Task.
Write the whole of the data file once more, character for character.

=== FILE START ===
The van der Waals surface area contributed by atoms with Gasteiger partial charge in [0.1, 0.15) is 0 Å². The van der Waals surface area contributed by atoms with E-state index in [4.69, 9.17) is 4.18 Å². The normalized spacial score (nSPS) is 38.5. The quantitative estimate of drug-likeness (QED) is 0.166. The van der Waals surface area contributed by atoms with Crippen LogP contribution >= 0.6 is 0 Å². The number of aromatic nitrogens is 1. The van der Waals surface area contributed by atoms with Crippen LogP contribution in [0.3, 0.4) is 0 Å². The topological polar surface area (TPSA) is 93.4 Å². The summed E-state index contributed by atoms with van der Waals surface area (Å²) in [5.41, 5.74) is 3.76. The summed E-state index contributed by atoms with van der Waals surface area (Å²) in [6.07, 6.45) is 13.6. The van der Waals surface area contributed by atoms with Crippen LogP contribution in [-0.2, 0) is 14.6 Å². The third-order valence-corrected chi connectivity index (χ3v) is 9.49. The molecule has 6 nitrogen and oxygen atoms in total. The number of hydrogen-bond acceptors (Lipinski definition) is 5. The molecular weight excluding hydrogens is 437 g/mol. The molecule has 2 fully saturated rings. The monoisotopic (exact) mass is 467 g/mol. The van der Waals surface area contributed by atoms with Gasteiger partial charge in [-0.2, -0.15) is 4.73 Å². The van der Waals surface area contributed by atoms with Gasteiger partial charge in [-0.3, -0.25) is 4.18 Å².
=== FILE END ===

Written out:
The van der Waals surface area contributed by atoms with Gasteiger partial charge in [0.1, 0.15) is 0 Å². The van der Waals surface area contributed by atoms with E-state index in [4.69, 9.17) is 4.18 Å². The normalized spacial score (nSPS) is 38.5. The quantitative estimate of drug-likeness (QED) is 0.166. The van der Waals surface area contributed by atoms with Crippen LogP contribution >= 0.6 is 0 Å². The number of aromatic nitrogens is 1. The van der Waals surface area contributed by atoms with Crippen LogP contribution in [0.3, 0.4) is 0 Å². The topological polar surface area (TPSA) is 93.4 Å². The summed E-state index contributed by atoms with van der Waals surface area (Å²) in [5.41, 5.74) is 3.76. The summed E-state index contributed by atoms with van der Waals surface area (Å²) in [6.07, 6.45) is 13.6. The van der Waals surface area contributed by atoms with Crippen LogP contribution in [-0.2, 0) is 14.6 Å². The third-order valence-corrected chi connectivity index (χ3v) is 9.49. The molecule has 6 nitrogen and oxygen atoms in total. The number of hydrogen-bond acceptors (Lipinski definition) is 5. The molecular weight excluding hydrogens is 437 g/mol. The molecule has 2 fully saturated rings. The monoisotopic (exact) mass is 467 g/mol. The van der Waals surface area contributed by atoms with Gasteiger partial charge in [-0.2, -0.15) is 4.73 Å². The van der Waals surface area contributed by atoms with Gasteiger partial charge in [-0.3, -0.25) is 4.18 Å².